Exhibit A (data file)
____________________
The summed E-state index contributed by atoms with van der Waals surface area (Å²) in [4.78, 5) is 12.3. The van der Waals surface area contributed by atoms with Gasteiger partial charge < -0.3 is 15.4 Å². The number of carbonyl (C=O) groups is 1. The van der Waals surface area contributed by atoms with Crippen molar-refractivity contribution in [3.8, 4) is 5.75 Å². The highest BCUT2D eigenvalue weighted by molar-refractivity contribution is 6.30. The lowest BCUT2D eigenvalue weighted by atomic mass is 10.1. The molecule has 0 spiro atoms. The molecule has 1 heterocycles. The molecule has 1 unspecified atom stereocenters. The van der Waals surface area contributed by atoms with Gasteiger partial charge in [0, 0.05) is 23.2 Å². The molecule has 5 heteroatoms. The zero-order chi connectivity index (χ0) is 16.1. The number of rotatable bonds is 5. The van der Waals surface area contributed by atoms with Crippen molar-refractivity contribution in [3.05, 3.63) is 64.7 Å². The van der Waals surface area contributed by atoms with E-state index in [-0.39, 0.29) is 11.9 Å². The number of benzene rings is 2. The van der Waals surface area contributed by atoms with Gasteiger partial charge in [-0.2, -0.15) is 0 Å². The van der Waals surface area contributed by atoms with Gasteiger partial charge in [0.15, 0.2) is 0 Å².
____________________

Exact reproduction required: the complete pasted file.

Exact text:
The summed E-state index contributed by atoms with van der Waals surface area (Å²) in [4.78, 5) is 12.3. The van der Waals surface area contributed by atoms with Gasteiger partial charge < -0.3 is 15.4 Å². The number of carbonyl (C=O) groups is 1. The van der Waals surface area contributed by atoms with Crippen molar-refractivity contribution in [3.8, 4) is 5.75 Å². The highest BCUT2D eigenvalue weighted by molar-refractivity contribution is 6.30. The lowest BCUT2D eigenvalue weighted by atomic mass is 10.1. The molecule has 0 spiro atoms. The molecule has 1 heterocycles. The molecule has 1 unspecified atom stereocenters. The van der Waals surface area contributed by atoms with Gasteiger partial charge in [0, 0.05) is 23.2 Å². The molecule has 5 heteroatoms. The zero-order chi connectivity index (χ0) is 16.1. The number of rotatable bonds is 5. The van der Waals surface area contributed by atoms with Crippen molar-refractivity contribution in [3.05, 3.63) is 64.7 Å². The van der Waals surface area contributed by atoms with E-state index in [-0.39, 0.29) is 11.9 Å². The number of benzene rings is 2. The van der Waals surface area contributed by atoms with Gasteiger partial charge in [-0.2, -0.15) is 0 Å². The van der Waals surface area contributed by atoms with Gasteiger partial charge in [0.15, 0.2) is 0 Å².